[ Edited: 16 July 2011 07:50 AM by DarronS ]
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Posted: 16 July 2011 07:47 AM   [ Ignore ]   [ # 39 ]
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I was in the process of adding an edit to the effect that we can calculate the path of any comet we have seen even once indefinately, excepting collisions, and that our methods for detecting are improving steadily even without concentrated effort. Either way, a combination of prediction and calculation would render the process as simple as what I outlined for asteroid harvesting, if on a different timeframe. I am very familiar with the scales, and distances involved, but am growing increasing insulted by your repeated assertions that I am ignorant.

I even offered a solution to that ‘central issue’ but that likely went unheard as well. The real central issue is human survivability, I had thought you actually understood that.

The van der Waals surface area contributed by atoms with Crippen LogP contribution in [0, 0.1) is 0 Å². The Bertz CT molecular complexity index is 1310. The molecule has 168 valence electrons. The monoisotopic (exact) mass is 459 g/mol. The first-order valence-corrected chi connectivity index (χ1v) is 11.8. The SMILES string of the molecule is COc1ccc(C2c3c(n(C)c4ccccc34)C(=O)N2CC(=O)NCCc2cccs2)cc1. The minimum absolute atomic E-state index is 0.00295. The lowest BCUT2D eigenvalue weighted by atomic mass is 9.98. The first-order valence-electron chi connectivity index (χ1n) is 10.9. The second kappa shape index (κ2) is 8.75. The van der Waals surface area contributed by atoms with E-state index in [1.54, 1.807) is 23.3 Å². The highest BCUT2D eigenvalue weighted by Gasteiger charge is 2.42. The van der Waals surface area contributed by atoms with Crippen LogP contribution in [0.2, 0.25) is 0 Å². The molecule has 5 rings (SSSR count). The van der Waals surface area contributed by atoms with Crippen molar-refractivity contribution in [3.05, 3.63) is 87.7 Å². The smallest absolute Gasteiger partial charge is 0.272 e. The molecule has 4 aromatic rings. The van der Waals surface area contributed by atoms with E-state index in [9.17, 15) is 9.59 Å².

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Posted: 16 July 2011 07:57 AM   [ Ignore ]   [ # 40 ]
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Stormy Fairweather - 16 July 2011 07:47 AM

I am very familiar with the scales, and distances involved, but am growing increasing insulted by your repeated assertions that I am ignorant.

This is the first post of your that indicates you have any appreciation for the scales involved. I cannot read your mind. When you refuse to answer questions and keep posting things without basis in fact then what conclusion should I reach? One obscure astronomer states an extraordinary claim about an asteroid and you jump on it without evidence, but when I refuse to believe it I and ask for facts I am an elitist. You haven’t even answered my question about what percentage of asteroids contain metals.

So, your answer is to wait for comets to come into the inner solar system and grab them? OK, how much water ice do those comets contain, and how long will it take to capture enough of them to gather the water necessary for a habitat to support 10,000 people?